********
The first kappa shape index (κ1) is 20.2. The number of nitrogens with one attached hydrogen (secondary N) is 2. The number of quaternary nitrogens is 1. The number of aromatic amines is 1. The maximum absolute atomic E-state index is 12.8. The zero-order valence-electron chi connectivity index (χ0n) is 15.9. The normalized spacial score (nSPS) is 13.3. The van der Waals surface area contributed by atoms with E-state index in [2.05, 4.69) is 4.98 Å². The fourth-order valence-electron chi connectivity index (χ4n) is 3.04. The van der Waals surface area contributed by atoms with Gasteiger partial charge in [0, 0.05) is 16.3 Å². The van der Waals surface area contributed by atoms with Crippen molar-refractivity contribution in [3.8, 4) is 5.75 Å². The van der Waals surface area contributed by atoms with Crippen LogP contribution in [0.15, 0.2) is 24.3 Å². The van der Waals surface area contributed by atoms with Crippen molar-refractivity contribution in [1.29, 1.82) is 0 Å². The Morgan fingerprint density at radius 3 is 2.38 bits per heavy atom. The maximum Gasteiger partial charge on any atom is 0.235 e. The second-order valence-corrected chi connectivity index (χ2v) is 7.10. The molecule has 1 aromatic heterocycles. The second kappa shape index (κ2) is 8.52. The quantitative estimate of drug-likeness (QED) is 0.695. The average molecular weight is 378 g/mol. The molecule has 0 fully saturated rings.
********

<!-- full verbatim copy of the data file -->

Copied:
The first kappa shape index (κ1) is 20.2. The number of nitrogens with one attached hydrogen (secondary N) is 2. The number of quaternary nitrogens is 1. The number of aromatic amines is 1. The maximum absolute atomic E-state index is 12.8. The zero-order valence-electron chi connectivity index (χ0n) is 15.9. The normalized spacial score (nSPS) is 13.3. The van der Waals surface area contributed by atoms with E-state index in [2.05, 4.69) is 4.98 Å². The fourth-order valence-electron chi connectivity index (χ4n) is 3.04. The van der Waals surface area contributed by atoms with Gasteiger partial charge in [0, 0.05) is 16.3 Å². The van der Waals surface area contributed by atoms with Crippen molar-refractivity contribution in [3.8, 4) is 5.75 Å². The van der Waals surface area contributed by atoms with Crippen LogP contribution in [0.15, 0.2) is 24.3 Å². The van der Waals surface area contributed by atoms with Crippen molar-refractivity contribution in [1.29, 1.82) is 0 Å². The Morgan fingerprint density at radius 3 is 2.38 bits per heavy atom. The maximum Gasteiger partial charge on any atom is 0.235 e. The second-order valence-corrected chi connectivity index (χ2v) is 7.10. The molecule has 1 aromatic heterocycles. The second kappa shape index (κ2) is 8.52. The quantitative estimate of drug-likeness (QED) is 0.695. The average molecular weight is 378 g/mol. The molecule has 0 fully saturated rings.